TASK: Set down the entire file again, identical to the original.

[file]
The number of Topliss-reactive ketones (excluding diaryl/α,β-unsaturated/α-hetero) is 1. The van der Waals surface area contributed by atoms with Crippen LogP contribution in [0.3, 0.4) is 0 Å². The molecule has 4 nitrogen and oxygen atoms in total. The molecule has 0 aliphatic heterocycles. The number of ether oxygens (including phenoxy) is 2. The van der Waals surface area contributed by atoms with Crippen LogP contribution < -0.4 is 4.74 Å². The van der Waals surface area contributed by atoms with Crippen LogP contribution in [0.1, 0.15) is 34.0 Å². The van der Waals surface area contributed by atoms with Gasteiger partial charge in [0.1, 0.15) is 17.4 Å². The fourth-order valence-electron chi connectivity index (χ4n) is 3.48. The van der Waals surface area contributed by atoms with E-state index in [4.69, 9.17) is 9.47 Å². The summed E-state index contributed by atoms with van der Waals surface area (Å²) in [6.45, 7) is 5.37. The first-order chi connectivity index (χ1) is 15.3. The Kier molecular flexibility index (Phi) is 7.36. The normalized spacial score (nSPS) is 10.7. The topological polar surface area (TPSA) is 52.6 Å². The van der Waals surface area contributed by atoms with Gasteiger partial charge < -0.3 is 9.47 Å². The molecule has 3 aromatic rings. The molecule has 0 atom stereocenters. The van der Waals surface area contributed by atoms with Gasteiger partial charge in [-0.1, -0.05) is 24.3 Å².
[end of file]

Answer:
The number of Topliss-reactive ketones (excluding diaryl/α,β-unsaturated/α-hetero) is 1. The van der Waals surface area contributed by atoms with Crippen LogP contribution in [0.3, 0.4) is 0 Å². The molecule has 4 nitrogen and oxygen atoms in total. The molecule has 0 aliphatic heterocycles. The number of ether oxygens (including phenoxy) is 2. The van der Waals surface area contributed by atoms with Crippen LogP contribution < -0.4 is 4.74 Å². The van der Waals surface area contributed by atoms with Crippen LogP contribution in [0.1, 0.15) is 34.0 Å². The van der Waals surface area contributed by atoms with Gasteiger partial charge in [0.1, 0.15) is 17.4 Å². The fourth-order valence-electron chi connectivity index (χ4n) is 3.48. The van der Waals surface area contributed by atoms with E-state index in [4.69, 9.17) is 9.47 Å². The summed E-state index contributed by atoms with van der Waals surface area (Å²) in [6.45, 7) is 5.37. The first-order chi connectivity index (χ1) is 15.3. The Kier molecular flexibility index (Phi) is 7.36. The normalized spacial score (nSPS) is 10.7. The topological polar surface area (TPSA) is 52.6 Å². The van der Waals surface area contributed by atoms with Gasteiger partial charge < -0.3 is 9.47 Å². The molecule has 3 aromatic rings. The molecule has 0 atom stereocenters. The van der Waals surface area contributed by atoms with Gasteiger partial charge in [-0.1, -0.05) is 24.3 Å².